We use the Thompson sampling approach for multi-armed bandit. In essence, different types of cuisine are ordered by their posterior probabilities of being liked by a consumer. And these posterior probabilities are influenced by the cuisine popularities of all levels of geolocations, where popularity at the district level (lowest level) influences the most and popularity at global level (highest level) influences the least.
We devised this multilevel model to address two challenges: 1) cold start–what to recommend for the consumers who don’t have any purchase history at DoorDash or for a newly launched market, 2) how to present the local favorites to consumers while also recognizing their personal preference.
Cold start is a common challenge for recommendation systems. At DoorDash this challenge is twofold – new consumers and new districts. When we onboard a new consumer, we don’t yet have historical data to learn the consumer’s cuisine preference, and, therefore, the cuisine filter will represent the prior knowledge of his/her cuisine preference. As we collect more and more data from this consumer, the cuisine filter will represent more and more of his/her personal preference rather than the prior knowledge. Similarly, for a newly launched district, for any consumers in that district, the cuisine filter represents the prior knowledge derived from the cuisine preference from the sub-market (one level above the district).
When consumers come to a new district, certain types of cuisine may be very popular in this district but not in the district where the consumer usually orders from. For example, when a sushi-lover comes to a town popular for Korean food, she may still want to order sushi or to explore the famous local Korean BBQ. To present the local favorites to consumers while also recognizing their personal preference, we need to derive the prior knowledge from the new district. And the cuisine filter ranked by posterior probabilities will represent the balance between local popularity and the consumer’s personal preference.
Evaluation was done through A/B testing a control group (cuisine filter set at the district level by the local operators), to a treatment group using alphabetical ordering (different types of cuisine were ordered alphabetically), and to a second treatment group using the personalized cuisine filter. The alphabetical order didn’t yield a significant conversion lift, whereas the personalized cuisine filter did gIve a statistically significant conversion lift and double-digit relative increase in cuisine filter click-through rate.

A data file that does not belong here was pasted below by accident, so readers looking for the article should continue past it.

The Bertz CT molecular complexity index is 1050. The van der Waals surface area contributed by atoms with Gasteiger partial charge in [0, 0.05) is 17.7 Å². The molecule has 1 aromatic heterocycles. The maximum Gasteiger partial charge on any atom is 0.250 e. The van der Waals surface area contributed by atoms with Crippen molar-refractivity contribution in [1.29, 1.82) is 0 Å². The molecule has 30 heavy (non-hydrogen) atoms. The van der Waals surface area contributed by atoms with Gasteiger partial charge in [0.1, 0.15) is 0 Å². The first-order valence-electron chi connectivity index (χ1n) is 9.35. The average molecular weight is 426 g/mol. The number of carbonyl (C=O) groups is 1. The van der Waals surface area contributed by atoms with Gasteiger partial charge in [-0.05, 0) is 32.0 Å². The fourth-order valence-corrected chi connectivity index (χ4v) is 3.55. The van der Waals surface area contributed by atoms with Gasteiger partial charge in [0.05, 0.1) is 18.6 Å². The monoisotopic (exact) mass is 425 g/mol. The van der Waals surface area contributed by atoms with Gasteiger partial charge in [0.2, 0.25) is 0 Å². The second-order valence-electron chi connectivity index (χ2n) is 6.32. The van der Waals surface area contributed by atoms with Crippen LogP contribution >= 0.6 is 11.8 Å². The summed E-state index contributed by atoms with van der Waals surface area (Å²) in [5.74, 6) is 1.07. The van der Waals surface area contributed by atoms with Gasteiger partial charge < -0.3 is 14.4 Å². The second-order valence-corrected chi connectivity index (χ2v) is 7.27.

The aforementioned approach serves as a very fundamental Multi-Armed Bandit approach to empower personalization. But it could be extended to incorporate various contextual information, eg. time of day. For instance, a consumer will likely order different types of food for breakfast, lunch and dinner. To make sure the current recommendation framework could adapt to the temporal preferences of cuisines, we can re-calculate the hyper-parameters (α , β) through aggregating consumers’ purchases by day-part. Thus, at various times of the day, different sets of hyper-parameters will be used in Thompson Sampling to generate more personalized cuisine types.
As a customer-obsessed company, our mission is to provide the best shopping experience to our consumers. Machine learning plays a key role in accomplishing our mission. The multi-level multi-armed bandit model is an initial attempt to personalize the cuisine filter. Although this has yielded a significant conversion lift, there are definitely many more areas to improve. We defined consumers-like-me as consumers from the same district, but better prior knowledge can be derived from more sophisticated consumer segmentation. Also geolocation and time of day are the context we consider but, in the future, we may employ contextual bandit to incorporate more information about the consumer and the consumer interactions with DoorDash.
If you are passionate about solving challenging problems in this space, we are hiring for the machine learning team. If you are interested in working on other areas at DoorDash check out our careers page.